Friday, April 24, 2009

Is $400K a fair salary for AFP?

In the three months since seeing Dan Pallotta speak about his book Uncharitable I've been waiting for a reason to blog about it.

Well it would seem today is the day. The Association of Fundraising Professionals (AFP) is having to make some tough decisions. See the full article in the The NonProfit Times

When I read that the AFP CEO Paulette Maehara earned around $400K my jaw dropped to the floor. It was a classic supremely "uncharitable moment" and a huge surprise.

It is ironic because just yesterday I had a conversation with someone who was thinking about coming over the "bright side". I told her she could make real money doing good. I even let her borrow my signed copy of Dan Pallota's book.

Dan is on as he describes it and "Al Gore type mission" to level the playing field between the corporate sector and the charitable sector. This is good brain food and I encourage you to spend eight minutes listening to Dan's video below.

He is right. Intellectually it all makes sense. AFP needs a good leader right now and that leader should be compensated well for the challenges she will face. This is what my head tells me. Yet, the do gooder and AFP member in me had a very real and emotional reaction from the heart about how much money we members pay her.

Watch Dan's video and you tell me. Is a $400K salary package fair for an organization like AFP?

Thank you for spending time here.


  1. I'm not sure you've asked the question thoroughly enough. I'd also add to this. What are the goals and vision for the organization? What are the qualifications and expectations of the person being paid that salary? How will the individual's performance be measured?

    What are the goals of the organization? What will happen if the individual making that salary doesn't meet expectations?

    I know that the fundraising community is very leary of performanced based pay that is directly tied to revenue - but I think it's wrong.

    I don't know anything about the woman in your blog and I really don't know a lot about AFP's organizational structure, goals, vision, leadership expectations, measurement tools etc.

    Might be a reasonable salary - might be gobsmakingly absurd. Depends on many factors, only some of which I've mentioned above.

  2. Bleh - typed too fast. Ignore the type-o's. Sorry!

  3. Glad to have inspired such quick fingers.

    You are right of course. Many of those questions occurred to me too. Truth is Laurie, the information is probably available...I just haven't cared enough to ask...until now.

  4. Another note: the unethical bit about a performance based salary is based on a percentage of funds raised. Perfectly acceptable as I understand it to negotiated a bonus at the end of the year based on deliverables.

  5. I was referring specifically to revenue - as opposed to general deliverables.

    I personally think it's nonsense to think that fundraisers would act any more or less ethically because they have the potential to increase their income based directly on how much money they raise. There is no less pressure for fundraisers who often worry about losing their job if they can't meet their goals.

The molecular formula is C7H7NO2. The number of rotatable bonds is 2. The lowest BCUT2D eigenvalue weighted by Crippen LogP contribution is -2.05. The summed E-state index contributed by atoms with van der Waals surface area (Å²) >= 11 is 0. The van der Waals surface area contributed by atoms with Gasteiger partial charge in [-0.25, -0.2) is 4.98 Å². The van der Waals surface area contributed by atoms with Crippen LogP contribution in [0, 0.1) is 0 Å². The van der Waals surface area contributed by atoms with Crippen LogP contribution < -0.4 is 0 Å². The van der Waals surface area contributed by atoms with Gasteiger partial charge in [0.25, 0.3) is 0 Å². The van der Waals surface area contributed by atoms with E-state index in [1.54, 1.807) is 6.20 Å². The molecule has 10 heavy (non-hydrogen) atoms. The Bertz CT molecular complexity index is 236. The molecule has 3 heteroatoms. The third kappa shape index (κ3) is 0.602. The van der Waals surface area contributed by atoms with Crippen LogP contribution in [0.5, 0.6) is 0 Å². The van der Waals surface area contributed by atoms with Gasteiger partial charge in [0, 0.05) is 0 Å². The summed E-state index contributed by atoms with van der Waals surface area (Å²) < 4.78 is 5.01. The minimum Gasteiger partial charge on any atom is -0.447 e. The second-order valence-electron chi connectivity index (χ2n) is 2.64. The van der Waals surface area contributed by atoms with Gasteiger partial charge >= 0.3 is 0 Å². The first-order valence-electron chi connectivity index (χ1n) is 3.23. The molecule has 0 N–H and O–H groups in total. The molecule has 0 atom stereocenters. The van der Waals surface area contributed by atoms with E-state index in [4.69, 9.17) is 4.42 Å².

In fact, I would argue that people are far more likely to act out of desperation and in an unethical manner, when they're in fear of losing their job than they would be to earn a little extra cash for increased performance. I honestly don't understand the objection to this type of remuneration within the charitable sector.

    I think it's important to maintain the trust and respect of donors - but I do think we need to look long and hard at what we want from charities and how we expect them to succeed. And not just in the area of salaries.

    I've not read the book yet - but as soon as I saw it, it went on my "must read" list.

  6. uhmmmm Laurie. If I start to make a percentage for every donation I raise I may as well go sell used cars for a living.

    Targets are set based on what I think I can deliver giving all sorts of factors consideration.

    A percentage of $'s raised would set the entire profession back.

    Great debate though.

  7. I disagree entirely for pure fundraisers (i.e. those people whose only function is to raise funds). And I'm not suggesting that we don't provide salaries.

    The whole used car sales thing is such an old and misinformed stereotype. Most professional sales representatives today earn very high salaries plus commission/bonuses. They are stewardship heroes - because you have to maintain your existing customer/sales base and grow.

    So if you lie or mislead customers, you will fail.

    The difference between a great sales representative (in most industries, not all) and a great fundraiser are almost nil: build relationships/cultivate, make customers a part of your product development (i.e. mission/vision), treat people well, thank them, encourage them to become champions of your product (i.e. volunteers).

    Purge your mind of the stereotypes and myths of sales and sales people - and you'll find these worlds are far closer than you think... The non profit world just uses different language. The basic principals are identical.

    Blogged about it ages ago - perhaps it's time to update it.

  8. And no fundraiser delivers alone. As a CEO who raises money but is not a "pure fundraiser" I can't see how you can justify earning a percentage on $$ raised. Why would the fundraiser whose success depends in part on non-fundraising or partially fund-raising staff be entitled to such a pay-off when others aren't. Quite different is the negotiated performance-based bonus Kimberley talks about. And as a donor I disliked the practice intensely.